These days the forests in Wisconsin appear frozen and silent, but we have learned that we see only a small fraction of the actual forest as we walk its snowy paths.

It was a revelation to us to learn that perhaps two-thirds of the biomass associated with trees is below the ground, including not only their massive root systems, but a shockingly large mass of fungi that connect tree roots and deliver nutrients in exchange for carbon. This fungal mat, or “wood-wide web,” turns out to be the foundation of the forest tree’s kahal—a network to which we are tempted to ascribe some humanlike qualities.

And even more surprising, we learned that trees communicate, share resources, nurture young trees, and support each other through these fungal connections. Gaining an appreciation of the forest kahal was, for many of us, our entry point into thinking about the mystery of the natural world in a new way.

The Scientists in Synagogues project at Beth Israel Center in Madison, Wisconsin has been immersing itself in The Hidden Life of Trees by Peter Wollebehn. We have explored whether trees are social beings, and what “being social” might mean in the context of a tree. We’ve explored how trees work from a physical perspective and even worked on imagining ourselves as trees in guided meditation. We read a poem by Howard Nemerov that brought together some of the divergent or contrasting aspects of being a tree, including the stoicism we associate with trees juxtaposed with their flowery nature:

Having the hard appearance of death
With the soft, fluent nature of growth,
One’s Being deceptively armored,
One’s Becoming deceptively vulnerable;

This stanza was a nice parallel to how we are starting to think about trees—that they are, on the one hand, stationary living organisms in a forest, and on the other hand, active, engaged participants in their communities. Our horizons have been expanded horizontally as we have started to think about the cooperation of these members of the forest.

Our explorations have also taken us into sacred texts. Rabbi Betsy Forester has led our discussion group into liturgical texts that use trees both literally and figuratively. These explorations have provided a way for us to see how Jewish religious practice has drawn on the power of trees to convey concepts that reflect the power of their multiple dimensions. These texts, and associated Hasidic teachings, have as well served as entry points into discussions on wonder and awe, and how miraculous the natural world appears even as we learn more and more about its inner workings.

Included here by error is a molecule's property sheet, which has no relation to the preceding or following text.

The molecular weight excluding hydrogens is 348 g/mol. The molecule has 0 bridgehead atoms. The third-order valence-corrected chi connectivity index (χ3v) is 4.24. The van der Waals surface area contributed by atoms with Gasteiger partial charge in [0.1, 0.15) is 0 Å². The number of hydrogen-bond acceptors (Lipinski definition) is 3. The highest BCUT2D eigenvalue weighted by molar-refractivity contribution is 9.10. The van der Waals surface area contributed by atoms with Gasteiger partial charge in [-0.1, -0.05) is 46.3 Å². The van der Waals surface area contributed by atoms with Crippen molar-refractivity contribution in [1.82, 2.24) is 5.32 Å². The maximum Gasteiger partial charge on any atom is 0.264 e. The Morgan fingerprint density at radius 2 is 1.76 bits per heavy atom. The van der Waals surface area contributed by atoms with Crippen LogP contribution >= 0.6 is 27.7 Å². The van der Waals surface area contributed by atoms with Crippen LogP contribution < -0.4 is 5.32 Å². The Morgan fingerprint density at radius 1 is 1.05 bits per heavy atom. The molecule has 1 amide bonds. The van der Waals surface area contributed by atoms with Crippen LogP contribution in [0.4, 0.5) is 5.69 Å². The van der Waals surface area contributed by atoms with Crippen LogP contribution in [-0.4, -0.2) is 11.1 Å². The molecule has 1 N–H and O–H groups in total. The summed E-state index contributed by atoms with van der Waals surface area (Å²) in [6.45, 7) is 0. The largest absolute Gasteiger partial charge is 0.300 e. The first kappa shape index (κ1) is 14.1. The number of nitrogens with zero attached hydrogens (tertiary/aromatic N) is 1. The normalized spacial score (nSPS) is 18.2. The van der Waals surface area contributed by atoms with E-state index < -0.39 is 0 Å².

The Hidden Life of Trees has been criticized for being overly anthropomorphic, and we have spent time assessing the extent to which we can use such human terms to describe tree “behavior.” Importantly, we have also wondered if that question is, in and of itself, a reflection of our own anthropocentric attitudes that hinder any acceptance of other forms of “being.”

Some of us hadn’t thought much about how trees reproduce, and we have learned a bit about some of their strategies. One of the most interesting has been the idea of mast fruiting, which involves the production of fruits (and hence seeds) only at intervals of every several years. This makes it possible for some fruits to survive, and not be eaten by frugivores or predators. Mast fruiting is a reproductive strategy that can ensure survival, and one that starts to make sense when we consider that so few seeds actually make it into adult trees.

1 in 1.8 billion chance of survival

In fact, the statistic that one out of only 1.8 billion beechnuts develop into a full-grown tree made us appreciate how special and unique the life of even a single tree is. Nature is all about fecundity, but the survival odds gave us pause and made us think about survival in a new way.

Most of us hadn’t really thought of plants making active choices in their lives; and especially in a human sense since plants obviously lack the cognitive machinery for doing so. But we watched a short video clip of research showing a dodder plant, which is a parasitic weed, “choosing” to wrap itself around a tomato seedling instead of a wheat seedling nine times out of ten. The “choice” in this case to parasitize the tomato turns out to be based on volatile compounds emitted by tomato that provide an attractant for the dodder plant. But the time-lapse photography certainly makes it seem like choice and provides yet another glimpse into active processes where plants exhibit sensory “behaviors” that mimic those of animals.

As we continue our exploration of the hidden life of trees, we will investigate the scientific critiques of the book in the coming week. More than 4,000 people have signed a petition protesting what they consider to be the book’s unrealistic characterization of plants as having human traits. It will be important to try and understand why the scientists feel such a protest is warranted, but it will also be important to dwell in the space in between hard science and communal spirituality—which is where we seem to find the trees as well.

(Matthew I. Banks, Ph.D. is a neuroscientist who is trained as a Jewish mindfulness meditation teacher by the Institute for Jewish Spirituality. This post is part of Sinai and Synapses’ project Scientists in Synagogues, a grass-roots program to offer Jews opportunities to explore the most interesting and pressing questions surrounding Judaism and science. This post is from Beth Israel Center in Madison, WI. Reprinted at ORBITER with permission).